I didn't lose any weight this week. Darn. Then I've had company all weekend (my primary writing time) so I'm way behind on my pages count with 22. I will achieve my riding goal. I've ridden three times and am off to the barn this AM for my fourth. So not too bad, I guess.
It's the little things...
As I mentioned I have a guest this weekend. My long-time friend and former college roommate came to stay the weekend because she wanted to audit a Buck Brannaman clinic about 30 miles away. So instead of writing and riding I went with her.
I have mixed feelings about natural horsemanship trainers, having worked with many in the past, but I'm going to avoid that topic and save it for another post down the road. As a friend of mine often says: Beware of cowboys with websites! (Sounds like a good title for future post.)
Regardless, I've read two of Buck's books, The Faraway Horses and Believe. I thoroughly enjoyed them and would recommend them even if you're not into natural horsemanship. I have a lot of respect for the message he conveys in those books.
The auditing fee for this clinic was $25 a day, not exactly cheap, even for someone like me who's used to doing dressage and paying the outrageous fees some dressage trainers charge. The clinic in the AM was for beginners. The afternoon clinic was for advanced horses with some rope work, etc., in it.
So, here I am, sitting for six hours in a clammy cold arena, getting a sore butt, and feeling guilty because I'm not riding my horse or working on my book. I'm having a hard time wrapping my mind around some of his training methods because some are in direct opposition to what I've learned in 25-plus years of dressage instruction, some are exactly the same with different terminology. But hey, there are many different right ways to get results from horses. Most of his cues were invisible, and I can appreciate good horsemanship, so I found that part fascinating. Buck, himself, is charming and entertaining with his western drawl and no-nonsense advice on horsemanship, not to mention his sense of humor.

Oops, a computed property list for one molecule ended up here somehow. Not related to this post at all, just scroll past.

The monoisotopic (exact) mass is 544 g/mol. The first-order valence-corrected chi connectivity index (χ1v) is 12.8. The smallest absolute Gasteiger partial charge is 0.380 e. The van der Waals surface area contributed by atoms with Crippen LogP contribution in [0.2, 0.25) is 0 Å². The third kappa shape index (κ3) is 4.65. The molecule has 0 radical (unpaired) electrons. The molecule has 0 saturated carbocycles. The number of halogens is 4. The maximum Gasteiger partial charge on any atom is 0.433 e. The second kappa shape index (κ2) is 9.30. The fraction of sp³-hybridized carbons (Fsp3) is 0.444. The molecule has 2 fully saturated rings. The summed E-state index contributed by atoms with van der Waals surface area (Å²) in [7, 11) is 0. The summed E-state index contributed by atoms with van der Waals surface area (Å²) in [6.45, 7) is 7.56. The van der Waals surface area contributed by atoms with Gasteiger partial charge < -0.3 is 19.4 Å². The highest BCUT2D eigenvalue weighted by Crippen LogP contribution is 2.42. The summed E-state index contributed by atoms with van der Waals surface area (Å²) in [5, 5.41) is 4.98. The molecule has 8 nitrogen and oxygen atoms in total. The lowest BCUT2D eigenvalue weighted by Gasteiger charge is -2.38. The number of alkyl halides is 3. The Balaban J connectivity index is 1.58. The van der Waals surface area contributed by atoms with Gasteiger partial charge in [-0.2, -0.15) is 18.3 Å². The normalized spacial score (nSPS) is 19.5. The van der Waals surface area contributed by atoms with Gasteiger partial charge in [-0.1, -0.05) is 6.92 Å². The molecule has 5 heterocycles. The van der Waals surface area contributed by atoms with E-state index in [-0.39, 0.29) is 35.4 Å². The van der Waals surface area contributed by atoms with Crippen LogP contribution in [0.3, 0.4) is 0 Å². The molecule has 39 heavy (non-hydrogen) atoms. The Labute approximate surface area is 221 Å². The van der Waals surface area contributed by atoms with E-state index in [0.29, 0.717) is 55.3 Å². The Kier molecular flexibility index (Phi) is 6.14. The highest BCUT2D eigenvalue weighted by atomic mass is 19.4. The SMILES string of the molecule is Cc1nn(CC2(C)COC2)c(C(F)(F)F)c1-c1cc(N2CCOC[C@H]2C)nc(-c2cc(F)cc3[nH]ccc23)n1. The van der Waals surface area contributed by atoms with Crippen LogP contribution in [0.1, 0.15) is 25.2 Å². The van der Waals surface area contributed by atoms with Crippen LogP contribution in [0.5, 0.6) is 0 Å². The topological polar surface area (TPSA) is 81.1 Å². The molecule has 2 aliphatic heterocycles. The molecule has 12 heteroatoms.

But I'm rambling, again. As all the things I should be doing are running through my mind, including writing this column, I realize that this week's topic is sitting on his horse in the arena. I start writing down Buck's quotes and cowboy wisdom. Granted, most of it is common sense and so obvious that we tend to miss it as we over-analyze things. But here are my quotes from Buck's clinic:
- Every day I hope your horse will make you a little bit better rider.
- It's the little things that get you to the big things.
- When it works, get out.
- Don't ask questions of your horse that you don't already know the answer to. Prepare.
- If you aren't willing to do the work to fix it, then live with it.
- These clinics are my laboratory. I learn something from every horse.
- If I'd only had experience with good horses, I couldn't be doing this for a living.
- Most people do just enough to be annoying to the horse, but not effective.
- A rider with presence has feel coming through them to the horse.
- If you don't ride enough then nothing you do is going to make a difference, no matter how correct it is.
Have a great week everyone and ride that horse!!!!